Friday, February 23, 2018

The point isn't to replace people; it's to go beyond what people can do at scale.

Imagine a horticulturist at work, repotting plants, snipping off withered leaves, moving plants farther apart as they grow, setting them out in gardens and landscapes, diagnosing nutrient deficiencies, diseases, infestations, and so forth, maybe even engaging in a little selective cross-pollination to produce new varieties, as time allows. A horticulturist needs to be a soil scientist, a botanist, a plant pathologist, a designer, and, in many cases, an entrepreneur.

Now imagine automating all of the most tedious physical tasks.

Even that is no small feat; skilled horticulturists probably have among the most secure jobs in existence. Nevertheless, it can be done and will almost certainly eventually be done.

So now imagine that you're running a company that is closing in on that goal and looking forward to what to take on next. Do you attempt to automate those aspects of the work requiring design and/or business sense, to entirely replace horticulturists with robots? Or do you press on with tackling more delicate tasks, faster, based on increasingly comprehensive sensory data backed by increasingly sophisticated processing and accumulated knowledge, with the intention of gradually moving this approach to plant cultivation out onto broad acres as the cost of doing so falls far enough to be competitive with other methods?

I suppose the answer depends on who you perceive the customer to be and what you perceive to be marketable, and whether you're only interested in business-to-business relationships or also want to serve the end consumer. (Note: people may quite willingly buy their food from a vending machine, but there's likely to be much more resistance to the idea of buying potted plants or flower arrangements from one. The interaction with another human being is integral to such transactions, and for good reason.)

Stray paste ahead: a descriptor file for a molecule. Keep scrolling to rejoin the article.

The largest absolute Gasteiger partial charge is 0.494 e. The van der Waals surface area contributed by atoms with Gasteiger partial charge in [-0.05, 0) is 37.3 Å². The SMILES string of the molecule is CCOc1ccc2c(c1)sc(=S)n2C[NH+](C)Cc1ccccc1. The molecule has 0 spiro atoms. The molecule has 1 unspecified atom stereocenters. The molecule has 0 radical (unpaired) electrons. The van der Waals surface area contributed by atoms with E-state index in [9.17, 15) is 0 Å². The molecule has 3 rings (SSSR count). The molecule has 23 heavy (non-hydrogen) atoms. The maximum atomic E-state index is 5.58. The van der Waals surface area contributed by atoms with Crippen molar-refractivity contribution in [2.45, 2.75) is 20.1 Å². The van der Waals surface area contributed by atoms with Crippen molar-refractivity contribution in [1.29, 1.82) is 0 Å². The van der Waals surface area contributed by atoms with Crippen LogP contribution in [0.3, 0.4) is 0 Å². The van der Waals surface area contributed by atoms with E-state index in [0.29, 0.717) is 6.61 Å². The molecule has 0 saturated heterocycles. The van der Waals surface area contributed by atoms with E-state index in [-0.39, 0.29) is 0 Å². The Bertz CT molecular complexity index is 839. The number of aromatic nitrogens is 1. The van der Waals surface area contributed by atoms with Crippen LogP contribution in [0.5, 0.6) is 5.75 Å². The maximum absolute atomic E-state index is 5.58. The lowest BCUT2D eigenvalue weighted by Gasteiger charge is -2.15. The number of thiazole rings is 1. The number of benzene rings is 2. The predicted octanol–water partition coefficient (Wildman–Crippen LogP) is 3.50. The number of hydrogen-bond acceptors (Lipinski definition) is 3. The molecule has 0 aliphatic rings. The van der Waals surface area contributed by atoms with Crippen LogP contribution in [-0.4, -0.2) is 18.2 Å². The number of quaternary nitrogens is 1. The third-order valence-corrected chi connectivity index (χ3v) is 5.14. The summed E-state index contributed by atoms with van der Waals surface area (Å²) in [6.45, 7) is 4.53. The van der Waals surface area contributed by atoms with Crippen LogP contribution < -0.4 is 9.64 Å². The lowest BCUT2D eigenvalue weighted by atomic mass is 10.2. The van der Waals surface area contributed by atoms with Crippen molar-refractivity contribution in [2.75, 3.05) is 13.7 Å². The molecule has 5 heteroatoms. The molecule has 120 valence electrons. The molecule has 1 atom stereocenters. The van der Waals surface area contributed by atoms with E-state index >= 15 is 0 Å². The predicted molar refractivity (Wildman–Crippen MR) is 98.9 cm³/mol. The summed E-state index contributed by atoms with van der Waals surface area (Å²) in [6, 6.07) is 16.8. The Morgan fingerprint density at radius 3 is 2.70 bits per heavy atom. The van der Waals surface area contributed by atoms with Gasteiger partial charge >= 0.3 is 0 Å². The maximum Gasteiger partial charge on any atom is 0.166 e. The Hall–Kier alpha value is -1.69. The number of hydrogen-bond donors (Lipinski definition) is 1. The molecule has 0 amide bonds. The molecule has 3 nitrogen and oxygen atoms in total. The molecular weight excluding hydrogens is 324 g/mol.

I see the role of robots as coming in stages, beginning with augmenting what skilled humans can do by relieving them of the most time-consuming, tedious tasks, then taking the performance of those tasks deeper, by improving precision, data collection, and the conversion of that data into knowledge, then moving the capabilities developed into a broader context, such as by applying horticultural methods at the scale of agriculture.

The goal shouldn't be to replace humans, particularly not skilled, knowledgable humans. It should be to displace crude methods by bringing skill and knowledge to bear at scale.

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